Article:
Today is Human Trafficking Awareness Day. In honor of that, here’s something I wrote last summer from Managua, Nicaragua after spending a day at House of Hope, a ministry that rescues women and girls from the horrors of the sex trafficking industry in Nicaragua.
June 14, 2011 – I thought of my daughters alot today at the House of Hope. It’s a place of peace, comfort, rescue, and hope for countless young girls and women who were trapped and are in the midst of being set free from the sex trade.
I met a girl named Vanesa today. She says she is 10. She’s about the size of my 8 year old Karsen, though. With big brown eyes like both my girls and their mom. She was rescued from a children’s brothel 2 nights ago right here in Managua and brought to the House of Hope. She is only 10. She should be innocent. Playing with dolls. Jumping rope. Laughing. Vanesa is a beautiful little girl. Shes likes to smile, shyly. She likes to color. She colored a picture next to me and on it she wrote, “Dios te ama.” God loves you.
It reminded me of something my Karsen would do. My baby girl is home, safe and sound. Monday, she was sick, throwing up so much she had to get an IV. I’m her Daddy and I worried about her. Had trouble sleeping Monday night, praying she would be ok. I’m here in Nicaragua. She’s home in Amarillo. I wonder if Vanesa even knows her dad. I wonder if he worries about her. If he even knows she exists.
I read her words out loud to her. “Dios TE AMA” God LOVES YOU, Vanesa. She laughed at how I couldn’t pronounce her name properly – “BAH-nay-sah.”
I pray that at the House of Hope, her new home, she grows to understand that God does indeed love her. That her heavenly Father has swooped down to rescue her and provide her with a place of hope. That He can and will heal her broken little heart. That He can and will provide her with a future and a hope that nothing else can. That her heavenly Father doesn’t hurt, doesn’t leave, and doesn’t lie.
There is lots of evil in this world. I’ve seen lots of bad stuff in my ministry. But nothing – NOTHING – compares to human trafficing that involves little girls my daughter’s age. It is the worst. 60% of all human trafficing in the western hemisphere originates in Nicaragua. Child brothels are countless. We met a woman today sold by her sister into sex slavery when she was 7. We met a girl kidnapped and forced into the trade at 10 or 11. Others trained in the profession by their mothers and sisters. And all of them now have hope. I’m so thankful for this place. The House of Hope is not just a house – it’s a huge compound. Many women and their children live there. Hundreds attend their weekly bible studies and cell groups, and receive training and grants for starting businesses. Many work at the house, making jewelry and cards and other trinkets to sell.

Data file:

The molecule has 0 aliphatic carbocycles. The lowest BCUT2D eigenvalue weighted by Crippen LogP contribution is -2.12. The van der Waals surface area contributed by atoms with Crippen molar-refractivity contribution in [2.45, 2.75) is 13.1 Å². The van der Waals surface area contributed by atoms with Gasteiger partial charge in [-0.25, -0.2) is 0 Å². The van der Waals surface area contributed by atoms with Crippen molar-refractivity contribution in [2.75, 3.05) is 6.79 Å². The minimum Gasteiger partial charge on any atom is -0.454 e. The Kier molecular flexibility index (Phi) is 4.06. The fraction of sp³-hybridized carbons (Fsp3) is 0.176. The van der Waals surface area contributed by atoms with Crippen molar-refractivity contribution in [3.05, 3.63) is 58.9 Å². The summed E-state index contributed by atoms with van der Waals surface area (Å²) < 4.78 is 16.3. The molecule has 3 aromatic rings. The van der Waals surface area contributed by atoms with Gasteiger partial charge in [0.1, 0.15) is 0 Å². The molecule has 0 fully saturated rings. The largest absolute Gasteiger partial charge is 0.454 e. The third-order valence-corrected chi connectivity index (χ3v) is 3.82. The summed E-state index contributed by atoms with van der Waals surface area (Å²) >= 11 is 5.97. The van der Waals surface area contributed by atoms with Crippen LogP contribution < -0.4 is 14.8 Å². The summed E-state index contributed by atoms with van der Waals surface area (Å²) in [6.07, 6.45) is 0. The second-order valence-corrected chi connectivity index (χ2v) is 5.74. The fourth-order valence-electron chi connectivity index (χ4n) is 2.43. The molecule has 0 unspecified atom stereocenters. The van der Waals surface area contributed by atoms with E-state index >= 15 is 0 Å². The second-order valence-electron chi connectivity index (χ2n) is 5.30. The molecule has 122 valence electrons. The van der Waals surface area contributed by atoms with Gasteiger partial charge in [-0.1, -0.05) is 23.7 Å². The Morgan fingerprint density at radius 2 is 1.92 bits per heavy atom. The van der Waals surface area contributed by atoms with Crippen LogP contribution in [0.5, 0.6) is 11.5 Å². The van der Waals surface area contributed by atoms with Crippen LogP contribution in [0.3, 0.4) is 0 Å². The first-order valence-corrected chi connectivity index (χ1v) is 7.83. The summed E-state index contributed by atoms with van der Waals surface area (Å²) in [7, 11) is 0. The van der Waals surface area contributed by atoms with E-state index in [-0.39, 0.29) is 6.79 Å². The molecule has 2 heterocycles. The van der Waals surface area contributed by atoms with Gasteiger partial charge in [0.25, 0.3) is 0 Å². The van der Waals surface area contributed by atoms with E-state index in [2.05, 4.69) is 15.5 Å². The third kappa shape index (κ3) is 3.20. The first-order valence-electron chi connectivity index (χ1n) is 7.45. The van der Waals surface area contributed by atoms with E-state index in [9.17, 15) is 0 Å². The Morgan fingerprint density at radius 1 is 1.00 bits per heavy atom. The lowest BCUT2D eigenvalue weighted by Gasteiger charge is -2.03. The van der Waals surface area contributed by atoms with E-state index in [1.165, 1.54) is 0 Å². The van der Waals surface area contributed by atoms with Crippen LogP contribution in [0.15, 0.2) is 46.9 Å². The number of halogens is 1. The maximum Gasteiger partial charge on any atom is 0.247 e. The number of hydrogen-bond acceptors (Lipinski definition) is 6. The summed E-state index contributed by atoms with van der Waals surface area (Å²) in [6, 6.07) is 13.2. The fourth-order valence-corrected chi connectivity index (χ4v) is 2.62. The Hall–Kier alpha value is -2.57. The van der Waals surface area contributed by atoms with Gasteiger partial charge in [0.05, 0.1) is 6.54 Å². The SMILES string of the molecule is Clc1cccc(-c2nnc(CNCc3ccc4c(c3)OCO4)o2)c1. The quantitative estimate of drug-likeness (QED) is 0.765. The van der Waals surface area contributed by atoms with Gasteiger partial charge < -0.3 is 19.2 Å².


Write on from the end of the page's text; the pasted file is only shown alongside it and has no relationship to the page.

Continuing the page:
Hearing these stories, the problem of trafficing seems just so big, too tragic, completely overwhelming. It made me feel helpless, really. We spent most of the morning listening to stories, meeting people, playing with kids (some were the children of prostitutes, others were former prostitutes). We colored. We laughed. I did a magic show, after which one boy yelled, “Gracias, gringo!” If you know what gringo means in Spanish, that is funny, I promise.
This afternoon, we painted the outside concrete walls of a few of the homes where the women live. We painted them blue. Painting concrete is hard work, especially in the heat and when you’re surrounded by kids trying to grab paintbrushes so they can paint you (I am still slightly blue, even after a shower and a dip in the pool). But the thing about painting is – when you paint, you see progress. One minute, the wall is gray; the next, it’s blue. We could see what we had accomplished this afternoon and how much further we had to go.
I don’t know how April, who runs this ministry, does it. To hear so many stories, see so much heartache, so much pain. And to know it’s not ending anytime soon. That little girls will be rescued week to week, brought in for safety and healing. Where does the wall end? When will the painting stop? But I know this – she can turn and look back, and see what I saw. Women like Berta, who is 25, rescued from a lifetime in the sex trade, about to get her high school diploma, with the desire to one day work FOR the House of Hope and help other young girls like herself. That’s a wall completely painted. There’s more like her there, too.
Wall after wall after wall. Some nearing completion. Some just started. But lots of walls, filling up with paint.
Full of Hope.